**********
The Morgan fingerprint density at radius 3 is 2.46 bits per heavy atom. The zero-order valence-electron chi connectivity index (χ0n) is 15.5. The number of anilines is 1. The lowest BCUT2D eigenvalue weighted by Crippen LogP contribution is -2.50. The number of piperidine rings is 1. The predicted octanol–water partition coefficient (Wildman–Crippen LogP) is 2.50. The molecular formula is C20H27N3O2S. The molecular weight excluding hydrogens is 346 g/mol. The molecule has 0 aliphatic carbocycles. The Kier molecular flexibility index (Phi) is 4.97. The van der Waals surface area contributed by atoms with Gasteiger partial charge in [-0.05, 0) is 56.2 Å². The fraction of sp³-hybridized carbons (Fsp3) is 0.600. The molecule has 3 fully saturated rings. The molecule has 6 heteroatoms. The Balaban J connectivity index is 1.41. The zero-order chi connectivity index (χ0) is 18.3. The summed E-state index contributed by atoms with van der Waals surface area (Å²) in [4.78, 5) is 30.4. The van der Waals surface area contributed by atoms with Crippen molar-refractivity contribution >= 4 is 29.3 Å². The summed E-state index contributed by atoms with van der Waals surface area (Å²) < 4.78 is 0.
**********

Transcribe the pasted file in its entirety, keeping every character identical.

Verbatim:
The Morgan fingerprint density at radius 3 is 2.46 bits per heavy atom. The zero-order valence-electron chi connectivity index (χ0n) is 15.5. The number of anilines is 1. The lowest BCUT2D eigenvalue weighted by Crippen LogP contribution is -2.50. The number of piperidine rings is 1. The predicted octanol–water partition coefficient (Wildman–Crippen LogP) is 2.50. The molecular formula is C20H27N3O2S. The molecular weight excluding hydrogens is 346 g/mol. The molecule has 0 aliphatic carbocycles. The Kier molecular flexibility index (Phi) is 4.97. The van der Waals surface area contributed by atoms with Gasteiger partial charge in [-0.05, 0) is 56.2 Å². The fraction of sp³-hybridized carbons (Fsp3) is 0.600. The molecule has 3 fully saturated rings. The molecule has 6 heteroatoms. The Balaban J connectivity index is 1.41. The zero-order chi connectivity index (χ0) is 18.3. The summed E-state index contributed by atoms with van der Waals surface area (Å²) in [4.78, 5) is 30.4. The van der Waals surface area contributed by atoms with Crippen molar-refractivity contribution >= 4 is 29.3 Å². The summed E-state index contributed by atoms with van der Waals surface area (Å²) < 4.78 is 0.